composer of the "My Three Sons" theme song once 
co-wrote a song for The Supremes? The only 
European act ever awarded a Motown recording 
contract was British vocalist Conrad Poohs? The 
Marvelettes' "Please Mister Postman" earned them 
a gold stamp? The Pretty Things released an LP 
on Motown? The United States Mint considered 
issuing Motown Money, but only a Jackson Five 
was ever released? Barrett Strong is a million- 
aire? The Bubble Puppy once toured with Mary 
Wells? Lou Christie and Jimmy Ruffin were once 
seen going over songs together in the mens room 
at LaGuardia Airport? Elvis never covered a 
Motown song? The Beach Boys did? Sammy Davis 
Jr once won a national Little Stevie Wonder look 
alike contest? "American Bandstand" never did a 
telecast from Detroit? Smokey Robinson And The 
Miracles bootlegs are big sellers 1n the Virgin 
Islands? The Temptations were originally called 
The Five Bottles? Berry Gordy 's first film was 
a short entitled "Afro-Gan Graffiti"? Richard 
b ackgro und vocalists on "I 
t4 * f ipn never re- 
HS 




Cj 

tra 

Abba visit the 

tour North America? 



MOTOWN (Gordus Detroitus) (from the 
German MEAUTOUEN), a retail outlet 
from the Middle Ages specializing in 
water barriers strung around castles; 
a Three Stooges townhouse develop- 
ment; a dang good entertainment con- 
glomerate of Negro Americana (a/k/a 
"The Sound Of Young America") which 
ruled the Sixties by six-transistor 
in the face of the British Invasions, 
"Vogage To The Bottom Of The Sea", 
the folk-rockers, the Dick Clark/ 
Raiders/Monkees clique, "The Man From 
PUNCLE", the bubblegum era, the 
Woodstuck generation. 

CUT TO: Summer 1964. The Place: 
Camp Toderadaca, northern Ontario 
Canada. Amid the Seasons Four and 
the Beach Beaus emerged a spankin' 
new Sound-to-be, which infiltrated my 
decade-old ears still in their pop 
infancy. It was yearnin yearnin yearnin burnin 
burnin burnin into my bwain: I was HOOKED on Mo 
Town! (it was baby-love at first sight). Then, 
SUDDENLY: 1965! The Four Tops! Junior Walker 
And His All-***'s! "Stop In The Name Of Love"!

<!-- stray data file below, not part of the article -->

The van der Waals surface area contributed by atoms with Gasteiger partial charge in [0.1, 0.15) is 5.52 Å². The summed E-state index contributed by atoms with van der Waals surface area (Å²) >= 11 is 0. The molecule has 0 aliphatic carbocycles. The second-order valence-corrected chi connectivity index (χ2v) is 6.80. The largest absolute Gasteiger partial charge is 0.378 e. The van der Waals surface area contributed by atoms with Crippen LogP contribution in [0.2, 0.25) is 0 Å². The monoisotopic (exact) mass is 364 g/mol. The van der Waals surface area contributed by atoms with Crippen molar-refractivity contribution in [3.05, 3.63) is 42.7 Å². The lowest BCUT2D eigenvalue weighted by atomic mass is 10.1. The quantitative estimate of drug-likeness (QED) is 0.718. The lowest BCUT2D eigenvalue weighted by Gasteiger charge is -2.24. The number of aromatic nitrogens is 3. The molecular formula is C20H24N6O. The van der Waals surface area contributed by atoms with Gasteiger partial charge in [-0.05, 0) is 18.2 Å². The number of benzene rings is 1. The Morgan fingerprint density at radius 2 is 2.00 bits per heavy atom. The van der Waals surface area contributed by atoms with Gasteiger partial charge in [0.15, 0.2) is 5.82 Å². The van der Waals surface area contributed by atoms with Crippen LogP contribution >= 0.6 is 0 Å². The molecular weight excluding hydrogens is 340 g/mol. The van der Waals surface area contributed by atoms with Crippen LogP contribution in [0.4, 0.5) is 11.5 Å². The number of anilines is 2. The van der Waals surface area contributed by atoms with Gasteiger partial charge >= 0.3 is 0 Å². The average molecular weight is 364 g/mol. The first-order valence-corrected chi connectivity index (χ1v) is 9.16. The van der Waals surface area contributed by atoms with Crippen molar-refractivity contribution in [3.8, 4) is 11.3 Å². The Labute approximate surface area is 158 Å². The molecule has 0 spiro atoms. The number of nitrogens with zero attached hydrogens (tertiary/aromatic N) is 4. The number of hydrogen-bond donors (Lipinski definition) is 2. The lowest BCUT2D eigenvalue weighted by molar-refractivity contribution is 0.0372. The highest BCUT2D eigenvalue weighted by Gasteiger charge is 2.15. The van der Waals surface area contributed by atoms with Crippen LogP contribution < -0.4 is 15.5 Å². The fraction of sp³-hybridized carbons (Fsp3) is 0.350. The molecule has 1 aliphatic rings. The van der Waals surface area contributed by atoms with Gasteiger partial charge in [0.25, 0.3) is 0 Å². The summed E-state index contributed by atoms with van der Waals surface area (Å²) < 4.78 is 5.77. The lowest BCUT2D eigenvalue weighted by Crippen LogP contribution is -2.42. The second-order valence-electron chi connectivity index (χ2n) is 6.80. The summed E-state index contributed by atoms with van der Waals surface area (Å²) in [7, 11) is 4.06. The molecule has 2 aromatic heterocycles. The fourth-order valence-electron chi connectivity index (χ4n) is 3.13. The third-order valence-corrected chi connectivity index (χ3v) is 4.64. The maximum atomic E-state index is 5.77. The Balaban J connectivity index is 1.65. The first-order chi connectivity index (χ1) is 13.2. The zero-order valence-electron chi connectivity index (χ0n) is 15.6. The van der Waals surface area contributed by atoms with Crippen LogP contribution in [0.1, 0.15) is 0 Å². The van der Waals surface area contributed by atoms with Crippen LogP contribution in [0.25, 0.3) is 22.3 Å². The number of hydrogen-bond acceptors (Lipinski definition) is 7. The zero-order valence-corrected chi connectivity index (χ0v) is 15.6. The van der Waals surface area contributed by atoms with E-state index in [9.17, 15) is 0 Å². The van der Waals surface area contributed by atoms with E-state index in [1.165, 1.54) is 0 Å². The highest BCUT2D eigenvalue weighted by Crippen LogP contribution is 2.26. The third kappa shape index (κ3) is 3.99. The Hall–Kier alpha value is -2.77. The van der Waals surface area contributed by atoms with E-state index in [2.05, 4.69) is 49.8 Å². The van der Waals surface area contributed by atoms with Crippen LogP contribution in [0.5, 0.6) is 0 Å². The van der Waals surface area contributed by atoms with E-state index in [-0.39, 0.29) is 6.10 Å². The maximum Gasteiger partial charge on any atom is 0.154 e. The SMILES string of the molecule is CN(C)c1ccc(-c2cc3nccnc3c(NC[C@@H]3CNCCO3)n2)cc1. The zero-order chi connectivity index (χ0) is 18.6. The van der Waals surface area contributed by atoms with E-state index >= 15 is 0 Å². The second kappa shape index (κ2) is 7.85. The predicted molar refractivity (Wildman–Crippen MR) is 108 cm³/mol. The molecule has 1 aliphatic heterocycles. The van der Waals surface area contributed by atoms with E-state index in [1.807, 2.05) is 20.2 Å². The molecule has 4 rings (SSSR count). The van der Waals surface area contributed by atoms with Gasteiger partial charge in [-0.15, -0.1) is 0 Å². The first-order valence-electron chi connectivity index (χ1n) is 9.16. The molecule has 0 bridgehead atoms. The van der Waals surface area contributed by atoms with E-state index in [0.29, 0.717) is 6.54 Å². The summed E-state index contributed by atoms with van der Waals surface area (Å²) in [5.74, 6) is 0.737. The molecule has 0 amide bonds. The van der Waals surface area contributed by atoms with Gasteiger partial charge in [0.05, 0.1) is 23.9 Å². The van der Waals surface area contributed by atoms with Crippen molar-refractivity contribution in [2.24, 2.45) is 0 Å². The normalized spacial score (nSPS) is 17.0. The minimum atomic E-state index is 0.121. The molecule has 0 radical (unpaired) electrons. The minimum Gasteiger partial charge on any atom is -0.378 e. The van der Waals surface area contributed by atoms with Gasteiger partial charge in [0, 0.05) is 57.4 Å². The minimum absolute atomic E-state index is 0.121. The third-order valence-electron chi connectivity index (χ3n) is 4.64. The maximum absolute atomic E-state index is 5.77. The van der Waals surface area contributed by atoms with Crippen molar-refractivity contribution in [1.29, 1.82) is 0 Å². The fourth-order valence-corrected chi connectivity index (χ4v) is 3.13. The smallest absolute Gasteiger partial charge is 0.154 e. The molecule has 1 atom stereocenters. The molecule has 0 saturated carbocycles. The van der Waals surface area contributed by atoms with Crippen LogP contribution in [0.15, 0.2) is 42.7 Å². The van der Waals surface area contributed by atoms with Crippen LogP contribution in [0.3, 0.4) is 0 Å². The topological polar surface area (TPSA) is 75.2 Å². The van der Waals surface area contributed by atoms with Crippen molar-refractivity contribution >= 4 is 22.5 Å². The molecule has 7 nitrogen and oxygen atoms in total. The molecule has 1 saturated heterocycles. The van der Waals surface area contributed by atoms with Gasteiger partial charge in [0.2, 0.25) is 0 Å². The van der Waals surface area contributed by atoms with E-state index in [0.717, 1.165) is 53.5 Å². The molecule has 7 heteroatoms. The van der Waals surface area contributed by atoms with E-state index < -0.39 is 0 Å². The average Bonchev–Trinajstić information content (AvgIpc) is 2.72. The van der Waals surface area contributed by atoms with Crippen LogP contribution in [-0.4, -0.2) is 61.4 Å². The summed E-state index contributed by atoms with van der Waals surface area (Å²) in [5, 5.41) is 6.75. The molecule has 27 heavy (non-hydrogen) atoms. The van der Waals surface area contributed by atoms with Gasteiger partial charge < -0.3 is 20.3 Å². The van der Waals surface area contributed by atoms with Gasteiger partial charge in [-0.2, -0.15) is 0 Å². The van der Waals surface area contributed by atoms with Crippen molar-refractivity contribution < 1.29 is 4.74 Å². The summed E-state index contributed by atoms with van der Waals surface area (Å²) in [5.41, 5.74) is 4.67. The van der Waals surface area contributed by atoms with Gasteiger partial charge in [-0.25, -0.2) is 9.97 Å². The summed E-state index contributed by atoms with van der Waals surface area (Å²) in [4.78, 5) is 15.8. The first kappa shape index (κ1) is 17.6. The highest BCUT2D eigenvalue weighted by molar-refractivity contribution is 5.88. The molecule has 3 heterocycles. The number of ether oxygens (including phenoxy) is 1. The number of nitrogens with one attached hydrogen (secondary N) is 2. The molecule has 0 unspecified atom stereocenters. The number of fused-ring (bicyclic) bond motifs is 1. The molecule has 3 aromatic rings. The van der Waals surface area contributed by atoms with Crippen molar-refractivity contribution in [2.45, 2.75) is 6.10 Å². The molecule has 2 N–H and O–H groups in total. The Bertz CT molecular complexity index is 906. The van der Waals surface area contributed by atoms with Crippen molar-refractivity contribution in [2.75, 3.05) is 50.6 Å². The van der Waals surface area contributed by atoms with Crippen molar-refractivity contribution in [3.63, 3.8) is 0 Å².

The Temptations! Marvin Gaye! The Marvel ettes! 
For the next five years, this Michigan mad- 
ness provided the perfect soundtrack for all us 
inbetw-eens. From behind his all-powerful desk, 
Motown mastermind Berry Gordy Jr. erected a 
totally self-contained label (actually, LabelS: 
mustn't forget sister Tamla!) which wrote, per- 
formed, produced and marketed its family ultra- 
successfully to the world. Berry Gordy: Pop 
Pioneer. (He even made sure the al ready-chart 
topping Supremes stayed in high school until 
they had become certified graduettes). It was, 
without a doubt, THE SOUND OF YOUNG AMERICA. 

By 1967, Motown and the National Aeronautics 
And Space Administration collaborated to pro- 
duce yet another Supremes sensation ("Reflec- 
tions"); you could actually buy Supremes 
(White!) Bread in your local deli; and Gordy' s 
gang was literally swimming in gold records. 
(Gold's now swimming in Motown records: Just 
ask him!). Not even Kirshner's Revenge, with 
the first recorded dabbling of moo-synthesizing 
(on their PISCES AQUARIUS DOLENZ AND WHATEVER 
album), could topple the Taml a/Motown strangle- 
hold. 

WHY? How could a riveter on an automobile 
assembly line one day sod his job and within a 
half-decade so uncannily have the nation's ears 
and feet in his pocket? Well, I guess it was 
just a great, regular thing: New singles every 
morning, TV appearances galore, wack-o group 
names and get-ups. A true blackstravaganza of 
niggerly nuggets custom-made for both the 
whites (Berry always made sure he packaged his 
acts with Vegas in mind) and non-whites (who, 
rumour has it, jest loved that snatting on- 
stage choreography). 

I'm sorry, Mr. Gordy, but I Really LOVE what 
you did. Yes, you Always kept your kids in the 
public eye. Boy, you had so many too! (would 
have dug to have sat in at an office X-mas 
party or two...). Personally, while all my 
pals were drifting off into a musical ball of 
confusion during the late-Sickties, with their 
purple hazes'n'hurdy gurdy men, I was still 
Reaching Out for those throbbing bass lines and